And as I said above, it all started on a hot August day at Ft. Benning when I raised my hand to say I had attended college.
Not Papa Smurf (but Papa Stroud)
and Other Tales
by John Drummond
Recently a bunch of emails were passed back and forth by some LHS classmates. In response to one one them I sent this Corvair picture. It reminded me of the Corvair that Don Stroud's father, a.k.a. "Papa Stroud", bought when the model was first introduced. A Chevy Loyalist to the core, Papa Stroud purchased the Sport Model (a red one, no less) into which could be crammed 5 (five) lucky LHS guys who thought we were really cool, and Don and his buddies could cruise through Shoney's in style.
I'm afraid I am doing Don a disservice by remembering this vehicle as just a Corvair; I think the full name was a red Monza Spyder, Chevrolet's Sport Model answer to Ford's 1964 Mustang. I recall that the engine was in the rear, which was one of the reasons Ralph Nader wrote about the car in his book "Unsafe at Any Speed." The only cooler ride among our peer group was Niles Ramsey's 1957 turquoise and white Chevy Bel Air, the ultimate in Classic American cars.
This topic of cars reminds of a true story that happened in the LHS library, 1963-64 school year. Among the new sport models were the GTO and Ford's 500XL. Miles Ramsey slammed down his Algebra book, and said to no one in particular at the library table: "Man, I am just gonna have to quit school; I just can't figure out this math stuff."
J.R. Brooks happened to be at the table, and asked him: "Why, Miles, I am surprised at you; don't you want to excel?" Miles stared at J.R. for a moment and replied: "Naw, Man, I want a Corvette."
Memphis, TN - Once again I am keyed into thinking about my own past from the cars mentioned in John's Story. My infamous "Red Bomb", the 1953 Ford Customline V-8, was left in Huntsville the day after graduation and my move to Memphis. There I became the proud owner of a two-door 1953 Chevy Bel Air Hardtop convertible - which was not a convertible at all. It only had the same windows as a convertible, which meant there was no door frame from the doors to the roof. A thrown rod in it made me the proud owner of a 1960 Ford Falcon - finally getting me out of the Fifties era cars.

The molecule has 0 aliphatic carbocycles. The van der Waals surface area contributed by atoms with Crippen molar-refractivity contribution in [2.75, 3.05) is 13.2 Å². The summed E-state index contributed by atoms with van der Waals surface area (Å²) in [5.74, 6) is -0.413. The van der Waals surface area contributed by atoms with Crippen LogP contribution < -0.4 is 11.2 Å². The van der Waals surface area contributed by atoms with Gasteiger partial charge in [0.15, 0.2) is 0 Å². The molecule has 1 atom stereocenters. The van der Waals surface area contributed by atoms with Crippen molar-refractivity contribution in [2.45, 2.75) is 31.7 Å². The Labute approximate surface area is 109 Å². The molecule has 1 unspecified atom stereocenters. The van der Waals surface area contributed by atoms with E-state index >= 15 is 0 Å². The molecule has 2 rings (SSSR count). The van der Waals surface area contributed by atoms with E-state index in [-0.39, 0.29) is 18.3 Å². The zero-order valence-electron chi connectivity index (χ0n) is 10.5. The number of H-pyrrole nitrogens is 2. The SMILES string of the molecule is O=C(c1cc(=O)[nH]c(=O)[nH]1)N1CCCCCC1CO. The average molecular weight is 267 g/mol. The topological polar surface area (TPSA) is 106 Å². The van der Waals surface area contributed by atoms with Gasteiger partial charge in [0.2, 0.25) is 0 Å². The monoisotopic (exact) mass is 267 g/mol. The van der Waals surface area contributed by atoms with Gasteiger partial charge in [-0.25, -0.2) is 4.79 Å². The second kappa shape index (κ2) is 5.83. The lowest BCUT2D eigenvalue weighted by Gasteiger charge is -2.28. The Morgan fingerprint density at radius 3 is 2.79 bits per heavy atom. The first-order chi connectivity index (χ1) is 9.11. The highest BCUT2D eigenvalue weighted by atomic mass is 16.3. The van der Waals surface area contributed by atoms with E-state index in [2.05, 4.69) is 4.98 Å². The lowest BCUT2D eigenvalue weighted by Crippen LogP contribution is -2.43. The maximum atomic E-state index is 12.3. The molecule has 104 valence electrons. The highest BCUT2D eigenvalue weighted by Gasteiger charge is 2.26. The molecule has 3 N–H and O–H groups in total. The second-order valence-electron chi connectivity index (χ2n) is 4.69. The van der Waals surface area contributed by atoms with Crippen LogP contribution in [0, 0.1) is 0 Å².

When I was married in 1968 and before heading off to the Air Force, my new wife and I bought a 1965 Ford 500 (not XL) but Galaxy. It was a Police Interceptor, which was a real former police car. It had a 390 cubic inch engine and posi-traction rear end. I paid $600 for it when I bought it from the head mechanic for the Memphis Police Department, who was a family friend of my wife's family. He knew it was coming up for auction, so he fixed it all up and put brand new tires on it before he bought it - then sold it to us.
With the statue of limitations long behind me, and several states separating me from the incident, I can now admit one day a certain new butter bar Air Force officer, found a five mile stretch of open Texas desert highway, and pushed the speedometer of that vehicle to the 120mph indicator. Man, that police car had some get-up-and-go.
My brother Don (back), my mother, and me and our TV on East Clinton Street.
The Vintage Television
1965 TV Shows Part 2
From Our Mailbox